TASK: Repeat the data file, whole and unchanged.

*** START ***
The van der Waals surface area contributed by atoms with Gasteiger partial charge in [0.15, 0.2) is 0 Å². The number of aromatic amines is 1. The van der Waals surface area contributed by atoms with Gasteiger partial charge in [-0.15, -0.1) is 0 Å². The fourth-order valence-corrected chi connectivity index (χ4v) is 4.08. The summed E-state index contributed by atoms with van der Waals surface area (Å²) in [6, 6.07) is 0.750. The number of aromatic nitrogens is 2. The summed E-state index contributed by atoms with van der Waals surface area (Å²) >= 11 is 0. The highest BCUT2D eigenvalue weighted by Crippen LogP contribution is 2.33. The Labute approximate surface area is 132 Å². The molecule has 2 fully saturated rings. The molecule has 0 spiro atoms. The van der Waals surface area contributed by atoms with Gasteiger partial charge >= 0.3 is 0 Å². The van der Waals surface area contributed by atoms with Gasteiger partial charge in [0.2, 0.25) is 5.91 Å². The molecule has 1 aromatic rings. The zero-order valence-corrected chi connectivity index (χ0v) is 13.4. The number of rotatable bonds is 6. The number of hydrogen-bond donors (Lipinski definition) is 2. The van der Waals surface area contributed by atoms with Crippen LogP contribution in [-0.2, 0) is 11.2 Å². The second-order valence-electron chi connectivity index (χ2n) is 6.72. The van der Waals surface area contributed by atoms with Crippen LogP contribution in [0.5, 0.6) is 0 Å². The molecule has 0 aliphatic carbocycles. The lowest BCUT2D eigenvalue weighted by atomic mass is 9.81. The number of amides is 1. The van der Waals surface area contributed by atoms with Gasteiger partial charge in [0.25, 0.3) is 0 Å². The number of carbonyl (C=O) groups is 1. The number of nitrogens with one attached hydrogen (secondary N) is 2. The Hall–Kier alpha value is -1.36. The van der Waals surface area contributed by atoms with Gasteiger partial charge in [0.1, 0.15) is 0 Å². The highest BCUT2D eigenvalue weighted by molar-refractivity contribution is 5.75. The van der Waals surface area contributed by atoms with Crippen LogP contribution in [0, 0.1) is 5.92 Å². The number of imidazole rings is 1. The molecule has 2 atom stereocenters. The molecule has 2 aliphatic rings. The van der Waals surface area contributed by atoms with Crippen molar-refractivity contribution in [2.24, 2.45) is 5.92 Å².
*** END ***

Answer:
The van der Waals surface area contributed by atoms with Gasteiger partial charge in [0.15, 0.2) is 0 Å². The number of aromatic amines is 1. The van der Waals surface area contributed by atoms with Gasteiger partial charge in [-0.15, -0.1) is 0 Å². The fourth-order valence-corrected chi connectivity index (χ4v) is 4.08. The summed E-state index contributed by atoms with van der Waals surface area (Å²) in [6, 6.07) is 0.750. The number of aromatic nitrogens is 2. The summed E-state index contributed by atoms with van der Waals surface area (Å²) >= 11 is 0. The highest BCUT2D eigenvalue weighted by Crippen LogP contribution is 2.33. The Labute approximate surface area is 132 Å². The molecule has 2 fully saturated rings. The molecule has 0 spiro atoms. The van der Waals surface area contributed by atoms with Gasteiger partial charge >= 0.3 is 0 Å². The van der Waals surface area contributed by atoms with Gasteiger partial charge in [0.2, 0.25) is 5.91 Å². The molecule has 1 aromatic rings. The zero-order valence-corrected chi connectivity index (χ0v) is 13.4. The number of rotatable bonds is 6. The number of hydrogen-bond donors (Lipinski definition) is 2. The van der Waals surface area contributed by atoms with Crippen LogP contribution in [-0.2, 0) is 11.2 Å². The second-order valence-electron chi connectivity index (χ2n) is 6.72. The van der Waals surface area contributed by atoms with Crippen LogP contribution in [0.5, 0.6) is 0 Å². The molecule has 0 aliphatic carbocycles. The lowest BCUT2D eigenvalue weighted by atomic mass is 9.81. The number of amides is 1. The van der Waals surface area contributed by atoms with Gasteiger partial charge in [0.25, 0.3) is 0 Å². The number of carbonyl (C=O) groups is 1. The number of nitrogens with one attached hydrogen (secondary N) is 2. The Hall–Kier alpha value is -1.36. The van der Waals surface area contributed by atoms with Gasteiger partial charge in [0.1, 0.15) is 0 Å². The highest BCUT2D eigenvalue weighted by molar-refractivity contribution is 5.75. The van der Waals surface area contributed by atoms with Crippen LogP contribution in [0, 0.1) is 5.92 Å². The number of imidazole rings is 1. The molecule has 2 atom stereocenters. The molecule has 2 aliphatic rings. The van der Waals surface area contributed by atoms with Crippen molar-refractivity contribution in [2.24, 2.45) is 5.92 Å².